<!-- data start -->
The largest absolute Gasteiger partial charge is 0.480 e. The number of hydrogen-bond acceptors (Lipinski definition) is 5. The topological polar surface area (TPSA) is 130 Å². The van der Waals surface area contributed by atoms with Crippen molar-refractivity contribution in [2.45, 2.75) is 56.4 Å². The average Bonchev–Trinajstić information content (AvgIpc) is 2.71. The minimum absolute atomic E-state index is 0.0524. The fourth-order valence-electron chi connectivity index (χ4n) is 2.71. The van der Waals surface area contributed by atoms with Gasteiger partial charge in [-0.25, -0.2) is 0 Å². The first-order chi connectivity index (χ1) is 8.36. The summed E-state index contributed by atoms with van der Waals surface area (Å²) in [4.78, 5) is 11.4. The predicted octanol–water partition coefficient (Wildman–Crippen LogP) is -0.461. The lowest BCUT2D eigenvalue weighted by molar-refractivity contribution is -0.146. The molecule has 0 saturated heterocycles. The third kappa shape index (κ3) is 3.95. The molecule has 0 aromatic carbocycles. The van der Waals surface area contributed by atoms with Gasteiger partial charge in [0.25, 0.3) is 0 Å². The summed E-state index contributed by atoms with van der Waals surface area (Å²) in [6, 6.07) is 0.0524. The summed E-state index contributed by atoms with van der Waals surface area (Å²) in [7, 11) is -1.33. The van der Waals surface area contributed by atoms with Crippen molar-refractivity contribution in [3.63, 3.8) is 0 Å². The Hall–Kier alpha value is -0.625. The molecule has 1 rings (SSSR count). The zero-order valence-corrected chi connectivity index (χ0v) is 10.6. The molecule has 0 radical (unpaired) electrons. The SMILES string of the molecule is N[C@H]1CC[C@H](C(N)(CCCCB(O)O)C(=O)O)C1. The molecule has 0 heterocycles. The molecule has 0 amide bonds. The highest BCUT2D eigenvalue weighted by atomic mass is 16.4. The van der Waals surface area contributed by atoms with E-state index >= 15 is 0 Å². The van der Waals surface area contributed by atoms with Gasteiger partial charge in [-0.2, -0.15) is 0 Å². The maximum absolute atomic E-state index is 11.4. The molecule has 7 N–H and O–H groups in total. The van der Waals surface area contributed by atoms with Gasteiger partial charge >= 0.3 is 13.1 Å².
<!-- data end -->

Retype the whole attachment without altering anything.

The largest absolute Gasteiger partial charge is 0.480 e. The number of hydrogen-bond acceptors (Lipinski definition) is 5. The topological polar surface area (TPSA) is 130 Å². The van der Waals surface area contributed by atoms with Crippen molar-refractivity contribution in [2.45, 2.75) is 56.4 Å². The average Bonchev–Trinajstić information content (AvgIpc) is 2.71. The minimum absolute atomic E-state index is 0.0524. The fourth-order valence-electron chi connectivity index (χ4n) is 2.71. The van der Waals surface area contributed by atoms with Gasteiger partial charge in [-0.25, -0.2) is 0 Å². The first-order chi connectivity index (χ1) is 8.36. The summed E-state index contributed by atoms with van der Waals surface area (Å²) in [4.78, 5) is 11.4. The predicted octanol–water partition coefficient (Wildman–Crippen LogP) is -0.461. The lowest BCUT2D eigenvalue weighted by molar-refractivity contribution is -0.146. The molecule has 0 saturated heterocycles. The third kappa shape index (κ3) is 3.95. The molecule has 0 aromatic carbocycles. The van der Waals surface area contributed by atoms with Gasteiger partial charge in [0.25, 0.3) is 0 Å². The summed E-state index contributed by atoms with van der Waals surface area (Å²) in [6, 6.07) is 0.0524. The summed E-state index contributed by atoms with van der Waals surface area (Å²) in [7, 11) is -1.33. The van der Waals surface area contributed by atoms with Crippen molar-refractivity contribution in [3.63, 3.8) is 0 Å². The Hall–Kier alpha value is -0.625. The molecule has 1 rings (SSSR count). The zero-order valence-corrected chi connectivity index (χ0v) is 10.6. The molecule has 0 radical (unpaired) electrons. The SMILES string of the molecule is N[C@H]1CC[C@H](C(N)(CCCCB(O)O)C(=O)O)C1. The molecule has 0 heterocycles. The molecule has 0 amide bonds. The highest BCUT2D eigenvalue weighted by atomic mass is 16.4. The van der Waals surface area contributed by atoms with E-state index >= 15 is 0 Å². The van der Waals surface area contributed by atoms with Gasteiger partial charge in [-0.2, -0.15) is 0 Å². The maximum absolute atomic E-state index is 11.4. The molecule has 7 N–H and O–H groups in total. The van der Waals surface area contributed by atoms with Gasteiger partial charge >= 0.3 is 13.1 Å².